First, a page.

The European Court of Justice remains true to itself: In its ninth (!) decision on the subject, it also rejected general data retention without cause. With their line of not first preventing any misuse of stored retained data, but already subjecting the storage as such to strict requirements, the judges are opposed to the European Commission and to the clear majority of the member states, who have repeatedly and in vain opposed the Running to Luxembourg specifications.
The balancing of data protection and security interests is ultimately a political question that is obviously assessed differently than the 27 European judges, not only in countries such as Poland or Hungary, but also in France, Germany and many other democracies that are not suspected of being ruled by the rule of law.
The debate about the democratic legitimacy of such legislation is of course drowned out by the jubilation of the internet community, and the Federal Minister of Justice Marco Buschmann will see his intention strengthened to delete the German law on data retention, which is not applied anyway. Admittedly, there is no reason to do so even after today's judgment: the hurdles set up by the ECJ are high, but by no means insurmountable.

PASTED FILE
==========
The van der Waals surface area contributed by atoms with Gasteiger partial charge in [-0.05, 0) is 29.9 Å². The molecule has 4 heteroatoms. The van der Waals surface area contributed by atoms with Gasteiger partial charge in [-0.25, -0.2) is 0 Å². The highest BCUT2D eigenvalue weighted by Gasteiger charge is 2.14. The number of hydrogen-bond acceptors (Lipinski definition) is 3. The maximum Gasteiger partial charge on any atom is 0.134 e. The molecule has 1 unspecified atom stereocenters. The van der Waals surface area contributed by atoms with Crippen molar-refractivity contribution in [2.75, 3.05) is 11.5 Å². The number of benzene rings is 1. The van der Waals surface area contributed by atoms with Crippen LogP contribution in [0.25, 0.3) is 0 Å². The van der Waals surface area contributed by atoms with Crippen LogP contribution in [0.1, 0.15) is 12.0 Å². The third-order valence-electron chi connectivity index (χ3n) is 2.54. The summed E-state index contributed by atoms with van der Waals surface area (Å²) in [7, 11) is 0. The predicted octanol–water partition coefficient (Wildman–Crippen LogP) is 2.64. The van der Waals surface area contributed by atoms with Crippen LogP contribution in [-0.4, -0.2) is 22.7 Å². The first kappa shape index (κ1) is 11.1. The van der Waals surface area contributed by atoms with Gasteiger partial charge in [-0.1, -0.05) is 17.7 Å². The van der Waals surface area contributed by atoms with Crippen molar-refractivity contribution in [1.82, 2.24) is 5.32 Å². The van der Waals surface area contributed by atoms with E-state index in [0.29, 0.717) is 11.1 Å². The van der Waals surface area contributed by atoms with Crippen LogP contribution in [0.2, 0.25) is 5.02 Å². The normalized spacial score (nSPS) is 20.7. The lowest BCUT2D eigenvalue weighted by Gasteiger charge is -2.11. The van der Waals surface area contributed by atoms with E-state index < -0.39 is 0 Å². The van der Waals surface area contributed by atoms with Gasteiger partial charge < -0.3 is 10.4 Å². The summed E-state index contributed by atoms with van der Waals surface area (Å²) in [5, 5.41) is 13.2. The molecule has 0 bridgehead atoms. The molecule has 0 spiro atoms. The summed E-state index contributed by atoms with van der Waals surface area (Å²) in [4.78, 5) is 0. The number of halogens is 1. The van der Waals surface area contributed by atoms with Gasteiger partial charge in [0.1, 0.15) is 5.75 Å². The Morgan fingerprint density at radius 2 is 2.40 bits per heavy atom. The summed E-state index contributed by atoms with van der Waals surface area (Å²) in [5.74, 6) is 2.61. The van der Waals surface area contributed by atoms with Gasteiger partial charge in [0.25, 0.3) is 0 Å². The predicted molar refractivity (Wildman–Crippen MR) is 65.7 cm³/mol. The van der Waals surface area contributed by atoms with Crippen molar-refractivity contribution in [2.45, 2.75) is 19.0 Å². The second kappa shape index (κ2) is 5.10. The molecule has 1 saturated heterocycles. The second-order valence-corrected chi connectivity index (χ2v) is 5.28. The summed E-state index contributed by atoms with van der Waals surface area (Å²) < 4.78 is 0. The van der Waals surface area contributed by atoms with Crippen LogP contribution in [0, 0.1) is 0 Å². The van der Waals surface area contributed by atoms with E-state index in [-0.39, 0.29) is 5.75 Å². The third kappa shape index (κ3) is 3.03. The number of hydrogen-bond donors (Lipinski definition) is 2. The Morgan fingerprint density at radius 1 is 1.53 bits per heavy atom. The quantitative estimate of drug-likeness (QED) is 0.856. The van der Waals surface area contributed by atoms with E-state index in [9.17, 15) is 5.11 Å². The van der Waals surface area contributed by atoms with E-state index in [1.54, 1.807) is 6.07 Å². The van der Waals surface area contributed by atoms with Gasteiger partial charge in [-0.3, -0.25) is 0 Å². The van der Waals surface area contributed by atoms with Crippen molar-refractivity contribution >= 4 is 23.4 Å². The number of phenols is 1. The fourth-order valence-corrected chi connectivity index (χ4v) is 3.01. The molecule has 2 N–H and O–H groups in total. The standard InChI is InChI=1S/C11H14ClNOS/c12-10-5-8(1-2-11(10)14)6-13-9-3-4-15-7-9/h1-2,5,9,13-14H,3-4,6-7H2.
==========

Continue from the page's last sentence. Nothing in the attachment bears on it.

In the case of the IP addresses that are particularly relevant for the prosecution of child pornography, general and indiscriminate storage is permissible according to the judgement. Narrower limits apply to location data, but storage is also possible here if it is limited geographically or according to other criteria. And in the event of a threat to national security, which is probably rare in practice, pretty much anything goes anyway.
The German legislature should use this leeway instead of relying on a quick freeze procedure, as suggested by Buschmann, in which nothing has to be stored initially and the Internet providers can only be obliged by court order to keep their data, which at best goes back a few days to secure databases.
This proposal is as old as the debate about data retention itself, and it is not for nothing that it is considered a net policy shopkeeper: According to a report by "Spiegel Online" via a survey by the EU Commission, it was only implemented in one European member state - and is considered there as " not successful".